Moczulski however says that it wasn’t always this way. Non MT4 UK brokers are fairly familiar with the idea that stop losses alter the margin requirement a position needs. Auto Stops, Non-Guaranteed stops and guaranteed stops with several brokers influence the amount of margin required, hopefully addressing the ESMA Proposals.
“Lets take a guaranteed stop loss as an example. Let’s say you are a trader that does a lot of FTSE trading and you want to risk $1000. You buy the one contract of the FTSE, put the stop loss at 100 points away, therefore the risk is £1000. If you then move the stop loss to £2000, or 200 points away, you would have to then advise the broker that you would need to commit that amount to margin” he said.
“Using a guaranteed stop loss is one way brokers could resolve this issue is by, hence many British brokers could well have an advantage over others as they are very familiar with guaranteed stop losses” he explained.
An interesting point to consider here is that MetaTrader 4 could be coming to its end largely because perhaps it is too much of a legacy platform with too much legacy coding that cannot be picked apart to cope with all these changes. This is not something we know of, but it is entirely possible, as the nature of the regulatory changes recently has been very dramatic and landscape-changing, thus, a for a third party platform to have remained in dominant service for this long since 2004 is remarkable indeed.
Mr Moczulski responded to this by explaining to FinanceFeeds “A particular reason why this is interesting is that I believe that we can solve the problem, as before MetaTrader 4 existed, it was very common to charge margin based on where the stop loss was set. If a trader put the stop loss a long way from the margin then a broker would charge more margin, and if it was nearer the market, then the broker would charge less margin.”
“Because Star system has that mechanism built into it, I think we can offer this to brokers. The devil will be in the detail with regard to what ESMA will come out with long term, but currently having studied their paperwork, it looks as though this is the case” he said.
This brought up a subject that FinanceFeeds has considered of great pertinance to retail brokers today, that being the need to be in control of their own destiny and own their infrastructure.
“The imporance of platforms to brokers should not be underestimated” said Mr Moczulski. “Star Financial Systems separates the trading interface and the actual middle and back office that supports it. Therefore, if I look at our clients, I can see that we have brokers that are using MetaTrader 4’s trading interface only, but are using Star Financial Systems’ middle and back office to manage their client bases.”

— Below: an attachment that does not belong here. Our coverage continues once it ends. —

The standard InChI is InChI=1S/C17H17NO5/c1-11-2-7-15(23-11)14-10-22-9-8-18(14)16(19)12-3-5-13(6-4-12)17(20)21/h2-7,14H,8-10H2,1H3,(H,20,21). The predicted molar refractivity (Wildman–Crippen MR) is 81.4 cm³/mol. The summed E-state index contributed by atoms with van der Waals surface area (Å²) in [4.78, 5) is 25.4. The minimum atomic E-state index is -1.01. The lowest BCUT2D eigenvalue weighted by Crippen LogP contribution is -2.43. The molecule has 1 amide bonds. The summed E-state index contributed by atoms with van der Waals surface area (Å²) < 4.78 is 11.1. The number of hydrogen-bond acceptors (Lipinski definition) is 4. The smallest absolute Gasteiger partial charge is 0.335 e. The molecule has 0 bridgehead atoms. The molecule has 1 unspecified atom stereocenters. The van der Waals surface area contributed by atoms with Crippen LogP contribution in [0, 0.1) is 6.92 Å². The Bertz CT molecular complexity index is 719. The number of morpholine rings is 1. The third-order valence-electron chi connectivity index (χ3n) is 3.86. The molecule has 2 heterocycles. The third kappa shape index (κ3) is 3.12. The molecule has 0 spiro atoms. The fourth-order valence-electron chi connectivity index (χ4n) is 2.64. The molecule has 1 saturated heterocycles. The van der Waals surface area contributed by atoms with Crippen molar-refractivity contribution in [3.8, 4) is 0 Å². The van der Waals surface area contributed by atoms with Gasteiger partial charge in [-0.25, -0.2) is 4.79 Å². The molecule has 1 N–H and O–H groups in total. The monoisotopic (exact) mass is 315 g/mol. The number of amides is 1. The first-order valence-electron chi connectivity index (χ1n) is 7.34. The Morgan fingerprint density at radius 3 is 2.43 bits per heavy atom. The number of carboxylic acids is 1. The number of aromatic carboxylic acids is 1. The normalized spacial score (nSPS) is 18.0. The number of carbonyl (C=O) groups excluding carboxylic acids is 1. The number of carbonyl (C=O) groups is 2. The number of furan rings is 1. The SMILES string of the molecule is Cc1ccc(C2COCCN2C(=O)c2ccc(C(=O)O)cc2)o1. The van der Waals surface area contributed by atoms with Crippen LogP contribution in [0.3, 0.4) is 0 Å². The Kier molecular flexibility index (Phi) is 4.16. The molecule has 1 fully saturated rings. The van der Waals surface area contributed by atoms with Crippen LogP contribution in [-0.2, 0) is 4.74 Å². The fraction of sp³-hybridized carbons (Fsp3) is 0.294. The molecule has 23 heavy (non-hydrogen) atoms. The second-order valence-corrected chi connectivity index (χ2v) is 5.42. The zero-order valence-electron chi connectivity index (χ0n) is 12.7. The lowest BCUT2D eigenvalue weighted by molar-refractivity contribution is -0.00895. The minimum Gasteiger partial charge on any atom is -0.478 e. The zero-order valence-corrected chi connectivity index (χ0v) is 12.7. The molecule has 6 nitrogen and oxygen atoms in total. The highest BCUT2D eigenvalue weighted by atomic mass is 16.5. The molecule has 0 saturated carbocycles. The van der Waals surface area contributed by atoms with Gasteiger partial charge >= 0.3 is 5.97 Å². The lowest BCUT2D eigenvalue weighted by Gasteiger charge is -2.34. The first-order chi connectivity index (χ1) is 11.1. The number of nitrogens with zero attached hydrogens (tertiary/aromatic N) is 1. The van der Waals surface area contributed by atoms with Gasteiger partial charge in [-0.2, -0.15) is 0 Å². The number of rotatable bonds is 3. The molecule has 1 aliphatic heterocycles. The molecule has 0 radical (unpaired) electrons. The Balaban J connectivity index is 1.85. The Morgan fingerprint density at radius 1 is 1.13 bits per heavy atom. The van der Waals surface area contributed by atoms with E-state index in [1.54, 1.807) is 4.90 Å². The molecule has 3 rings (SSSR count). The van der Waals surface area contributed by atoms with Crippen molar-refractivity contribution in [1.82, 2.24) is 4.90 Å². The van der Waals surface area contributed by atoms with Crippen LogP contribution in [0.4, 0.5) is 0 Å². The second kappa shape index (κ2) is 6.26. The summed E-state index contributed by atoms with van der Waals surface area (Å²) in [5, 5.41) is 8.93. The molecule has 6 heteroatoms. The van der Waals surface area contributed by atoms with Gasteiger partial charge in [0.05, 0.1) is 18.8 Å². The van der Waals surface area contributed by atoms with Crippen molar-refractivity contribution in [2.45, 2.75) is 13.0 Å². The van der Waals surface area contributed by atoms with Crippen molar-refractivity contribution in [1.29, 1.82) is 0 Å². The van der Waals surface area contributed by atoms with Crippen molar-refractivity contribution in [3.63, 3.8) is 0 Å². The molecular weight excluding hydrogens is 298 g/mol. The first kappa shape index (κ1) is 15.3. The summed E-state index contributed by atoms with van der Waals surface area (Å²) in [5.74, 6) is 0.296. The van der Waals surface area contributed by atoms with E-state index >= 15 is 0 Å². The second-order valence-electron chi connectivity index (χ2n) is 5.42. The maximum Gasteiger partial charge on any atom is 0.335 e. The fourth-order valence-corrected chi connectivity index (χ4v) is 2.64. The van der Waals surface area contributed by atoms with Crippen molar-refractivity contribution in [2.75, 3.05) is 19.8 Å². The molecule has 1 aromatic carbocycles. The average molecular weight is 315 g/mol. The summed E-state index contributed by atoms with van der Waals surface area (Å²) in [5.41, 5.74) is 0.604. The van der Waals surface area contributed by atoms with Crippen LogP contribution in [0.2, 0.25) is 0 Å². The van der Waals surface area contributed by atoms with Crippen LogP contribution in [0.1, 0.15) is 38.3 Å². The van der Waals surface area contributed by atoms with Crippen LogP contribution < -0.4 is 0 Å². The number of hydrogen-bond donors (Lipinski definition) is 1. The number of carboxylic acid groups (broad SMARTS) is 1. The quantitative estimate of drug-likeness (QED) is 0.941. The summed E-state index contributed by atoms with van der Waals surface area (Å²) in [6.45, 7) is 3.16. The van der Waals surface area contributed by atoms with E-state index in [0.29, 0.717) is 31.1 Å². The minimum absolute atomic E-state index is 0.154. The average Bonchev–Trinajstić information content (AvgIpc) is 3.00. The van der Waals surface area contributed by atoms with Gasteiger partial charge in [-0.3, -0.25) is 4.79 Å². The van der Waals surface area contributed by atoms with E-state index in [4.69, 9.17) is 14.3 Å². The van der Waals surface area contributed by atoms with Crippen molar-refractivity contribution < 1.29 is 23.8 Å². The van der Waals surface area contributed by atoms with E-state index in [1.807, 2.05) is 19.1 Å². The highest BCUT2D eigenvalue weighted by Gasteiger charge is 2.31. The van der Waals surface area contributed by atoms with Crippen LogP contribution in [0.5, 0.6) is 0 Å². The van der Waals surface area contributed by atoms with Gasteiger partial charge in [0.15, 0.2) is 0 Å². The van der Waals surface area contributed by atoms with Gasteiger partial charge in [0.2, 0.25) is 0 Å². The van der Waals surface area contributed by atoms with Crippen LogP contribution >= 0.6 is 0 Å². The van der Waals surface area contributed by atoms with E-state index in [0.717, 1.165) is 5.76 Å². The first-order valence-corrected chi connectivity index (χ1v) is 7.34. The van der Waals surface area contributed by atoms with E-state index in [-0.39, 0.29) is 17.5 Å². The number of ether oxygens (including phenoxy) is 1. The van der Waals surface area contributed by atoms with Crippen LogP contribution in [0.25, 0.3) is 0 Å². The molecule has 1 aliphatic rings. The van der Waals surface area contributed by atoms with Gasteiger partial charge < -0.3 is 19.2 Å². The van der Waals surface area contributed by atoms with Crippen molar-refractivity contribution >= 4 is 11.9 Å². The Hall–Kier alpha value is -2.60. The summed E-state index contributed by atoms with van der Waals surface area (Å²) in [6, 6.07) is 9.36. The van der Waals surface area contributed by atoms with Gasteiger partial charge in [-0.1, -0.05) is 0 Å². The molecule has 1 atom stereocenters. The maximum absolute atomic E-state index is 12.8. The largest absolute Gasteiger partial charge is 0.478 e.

“Alternatively some of our clients use the Star Financial Systems trading interface that we customize to effectively be their own platform, and then use our back office and middle office to manage their customer databases” he said. “This gives flexibility in managing customer data in a familiar and transferable environment, yet allows brokers to have the all important proprietary platform that creates loyalty among traders and differentiates each broker’s service.”
“We also have brokers who have actually built their own trading interface and it sits on Star Financial Systems’ own back office. When brokers get bigger and want to scale their enterprise, they want to own their own system. They can build their own, and can optimize it to their own client base whilst basing it across our brokerage solution infrastructure” said Mr Moczulski.
Looking at this from an intellectual property and corporate value perspective, it is perhaps no surprise that no MetaTrader 4 brokerage, even a very large one, has ever been able to float on any stock exchange.
One of the factors that may have contributed to this could well be that it is very difficult to float a business that has all of its client base on somoene else’s technology and infrastructure.
Mr Moczulski then looked at multi-asset diversity and the need to have an adaptable infrastructure in these changing times.
“If for example a client wants to offer a different platform altogether but not have to be tied to the vendor’s full solution, this can be done. With NetDania for example, which provides an excellent quality platform that copes well with the demand of professional traders, the NetStation system sits on the middle and back office of Star Financial Systems, and we can send all trades to market directly so that it becomes liquidity agnostic” he said.
“We can have up to 50,000 markets on the system so it was never designed to be restricted as purely an FX platform that’s been adapted over time to having equites and commodities engineered in, it genuinely understands all markets that are being pushed through it” explained Mr Moczulski.
Brokerages in established jurisdictions which have invested in their own trading solutions therefore are in a position of sustainability, and are also in a good position to approach the US market, a move which FinanceFeeds considers to be a very good one, and at an opportune time.
With very little competition and an astute, highly sophisticated domestic client base, America’s trading environment is the antithesis of the MetaTrader 4-based retail sector in Europe or Asia, and requires a stable firm with a solid and recognized product range, hence now is the time to consider this seriously.